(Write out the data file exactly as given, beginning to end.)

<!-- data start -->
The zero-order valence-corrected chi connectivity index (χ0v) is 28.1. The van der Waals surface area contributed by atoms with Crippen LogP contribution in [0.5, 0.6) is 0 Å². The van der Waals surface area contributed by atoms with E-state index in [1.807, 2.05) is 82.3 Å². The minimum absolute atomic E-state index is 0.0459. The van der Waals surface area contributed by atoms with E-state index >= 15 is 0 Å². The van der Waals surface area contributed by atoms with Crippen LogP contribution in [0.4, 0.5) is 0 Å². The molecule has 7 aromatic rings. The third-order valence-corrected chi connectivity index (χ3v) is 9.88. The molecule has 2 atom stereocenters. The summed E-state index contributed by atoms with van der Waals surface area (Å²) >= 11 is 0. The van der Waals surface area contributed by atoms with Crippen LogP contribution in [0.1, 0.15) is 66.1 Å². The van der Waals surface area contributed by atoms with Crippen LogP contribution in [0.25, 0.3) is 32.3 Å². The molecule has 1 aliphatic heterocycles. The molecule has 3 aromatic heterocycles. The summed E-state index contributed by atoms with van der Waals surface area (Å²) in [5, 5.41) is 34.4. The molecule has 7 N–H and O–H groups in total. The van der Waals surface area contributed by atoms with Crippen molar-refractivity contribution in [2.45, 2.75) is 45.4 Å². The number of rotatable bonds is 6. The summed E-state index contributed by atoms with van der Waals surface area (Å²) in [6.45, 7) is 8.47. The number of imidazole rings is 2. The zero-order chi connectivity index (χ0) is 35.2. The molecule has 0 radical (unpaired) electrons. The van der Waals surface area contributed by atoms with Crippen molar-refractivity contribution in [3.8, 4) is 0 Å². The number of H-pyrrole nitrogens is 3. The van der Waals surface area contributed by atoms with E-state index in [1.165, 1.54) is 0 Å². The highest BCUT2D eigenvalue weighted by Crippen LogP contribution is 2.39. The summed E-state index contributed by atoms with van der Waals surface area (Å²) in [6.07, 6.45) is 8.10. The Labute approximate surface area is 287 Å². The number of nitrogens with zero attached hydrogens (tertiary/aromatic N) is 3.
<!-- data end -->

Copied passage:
The zero-order valence-corrected chi connectivity index (χ0v) is 28.1. The van der Waals surface area contributed by atoms with Crippen LogP contribution in [0.5, 0.6) is 0 Å². The van der Waals surface area contributed by atoms with E-state index in [1.807, 2.05) is 82.3 Å². The minimum absolute atomic E-state index is 0.0459. The van der Waals surface area contributed by atoms with E-state index >= 15 is 0 Å². The van der Waals surface area contributed by atoms with Crippen LogP contribution in [0.4, 0.5) is 0 Å². The molecule has 7 aromatic rings. The third-order valence-corrected chi connectivity index (χ3v) is 9.88. The molecule has 2 atom stereocenters. The summed E-state index contributed by atoms with van der Waals surface area (Å²) >= 11 is 0. The van der Waals surface area contributed by atoms with Crippen LogP contribution in [0.1, 0.15) is 66.1 Å². The van der Waals surface area contributed by atoms with Crippen LogP contribution in [0.25, 0.3) is 32.3 Å². The molecule has 1 aliphatic heterocycles. The molecule has 3 aromatic heterocycles. The summed E-state index contributed by atoms with van der Waals surface area (Å²) in [5, 5.41) is 34.4. The molecule has 7 N–H and O–H groups in total. The van der Waals surface area contributed by atoms with Crippen molar-refractivity contribution in [2.45, 2.75) is 45.4 Å². The number of rotatable bonds is 6. The summed E-state index contributed by atoms with van der Waals surface area (Å²) in [6.45, 7) is 8.47. The number of imidazole rings is 2. The zero-order chi connectivity index (χ0) is 35.2. The molecule has 0 radical (unpaired) electrons. The van der Waals surface area contributed by atoms with Crippen molar-refractivity contribution in [3.8, 4) is 0 Å². The number of H-pyrrole nitrogens is 3. The van der Waals surface area contributed by atoms with E-state index in [1.165, 1.54) is 0 Å². The highest BCUT2D eigenvalue weighted by Crippen LogP contribution is 2.39. The summed E-state index contributed by atoms with van der Waals surface area (Å²) in [6.07, 6.45) is 8.10. The Labute approximate surface area is 287 Å². The number of nitrogens with zero attached hydrogens (tertiary/aromatic N) is 3.